As economist Dean Baker has explained, it’s a perfectly ordinary thing for bond holders to use interest collected on bonds. Grandmothers with pensions do it, and they aren’t generally accused of adding to the deficit. Just for fun, Baker uses the example of Pete Peterson as an illustration: “If Peter Peterson used $5 million in interest on government bonds he held to finance the startup of his Campaign to Fix the Debt, would it be accurate to say that he had contributed to the deficit? I suspect that most of the fact checkers would say that it is not.”
2. Social Security is not in danger of running out of money.
Another thing you hear is that Social Security is going to run out of money sometime in the future. Actually, by the forecasts made on the part of the Social Security Trustees, the program isn’t going to run out of money even if its trust funds — and that’s a big if — get depleted some decades down the road (2033 is the latest projected date).
The Trustees report is based on predictions that are deliberately conservative. Yet even with its worst-case scenario reasoning, the report says that the tax income would still be enough to pay about three-quarters of scheduled benefits through 2085. Does that sound like a crisis? No, because it isn’t. The real crisis is the growing number of Americans who will face retirement without traditional pensions and not enough money in their 401(k)s. Cutting Social Security would only add fuel to that fire.
3. There is no justification for tampering with Social Security’s financing right now.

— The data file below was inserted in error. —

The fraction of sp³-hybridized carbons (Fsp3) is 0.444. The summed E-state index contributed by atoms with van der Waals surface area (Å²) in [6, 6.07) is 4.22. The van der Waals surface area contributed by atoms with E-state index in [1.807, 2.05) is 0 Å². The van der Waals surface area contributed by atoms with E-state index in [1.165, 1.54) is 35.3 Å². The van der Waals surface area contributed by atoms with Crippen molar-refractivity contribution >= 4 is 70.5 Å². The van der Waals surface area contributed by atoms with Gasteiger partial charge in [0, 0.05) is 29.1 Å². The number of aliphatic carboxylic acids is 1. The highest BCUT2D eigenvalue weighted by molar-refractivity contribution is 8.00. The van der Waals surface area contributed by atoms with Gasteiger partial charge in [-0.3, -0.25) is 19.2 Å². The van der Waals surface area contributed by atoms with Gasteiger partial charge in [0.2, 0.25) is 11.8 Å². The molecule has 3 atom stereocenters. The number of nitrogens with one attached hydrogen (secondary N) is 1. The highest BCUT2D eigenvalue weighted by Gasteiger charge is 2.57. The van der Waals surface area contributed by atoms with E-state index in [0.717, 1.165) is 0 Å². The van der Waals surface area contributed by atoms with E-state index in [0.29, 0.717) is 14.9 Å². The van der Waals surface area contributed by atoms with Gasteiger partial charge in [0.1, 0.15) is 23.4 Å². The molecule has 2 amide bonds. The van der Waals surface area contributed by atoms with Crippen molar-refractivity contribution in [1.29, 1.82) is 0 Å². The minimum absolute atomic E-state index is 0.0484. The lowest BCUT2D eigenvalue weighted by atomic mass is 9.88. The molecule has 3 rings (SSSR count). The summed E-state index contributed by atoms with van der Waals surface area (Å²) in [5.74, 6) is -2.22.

Economists are not very good with crystal balls. If you don’t believe this, look at how few of them predicted the last financial crisis. Yet they are addicted to making prognostications.
Social Security’s finances are in perfectly good shape: the Social Security Trust Fund has a $2.7 trillion surplus and will continue to grow until 2021. Perhaps there will be more trouble some decades down the road, but we will be better able to make those assessments when we actually see what the reality is. To cut benefits right now because of a problem that might occur years from now is ridiculous, unless of course your real concern is to cut taxes, which is naturally the desire of America’s Ebeneezer Scrooges.
If you insist on doing something right now, there is a very simple way to generate more revenue for the program, and it doesn’t involve cutting benefits in all the myriad ways the politicians and pundits have proposed: Raise the cap on earnings taxed to pay for Social Security from its current $113,000 to something like, say, $200,000. Presto! You now have loads more revenue and you did not keep grandma from buying medicine.
You don’t hear the greedy rich jumping on board with this idea, because they don’t like to pay taxes, even when doing so might benefit the economy where they make their millions. You don’t hear the financiers cheering this approach, because they really want to see the program destroyed so they can get their mitts on your retirement money. But it would certainly suit everybody else.
Now you’re ready for Thanksgiving dinner with the in-laws. Enjoy!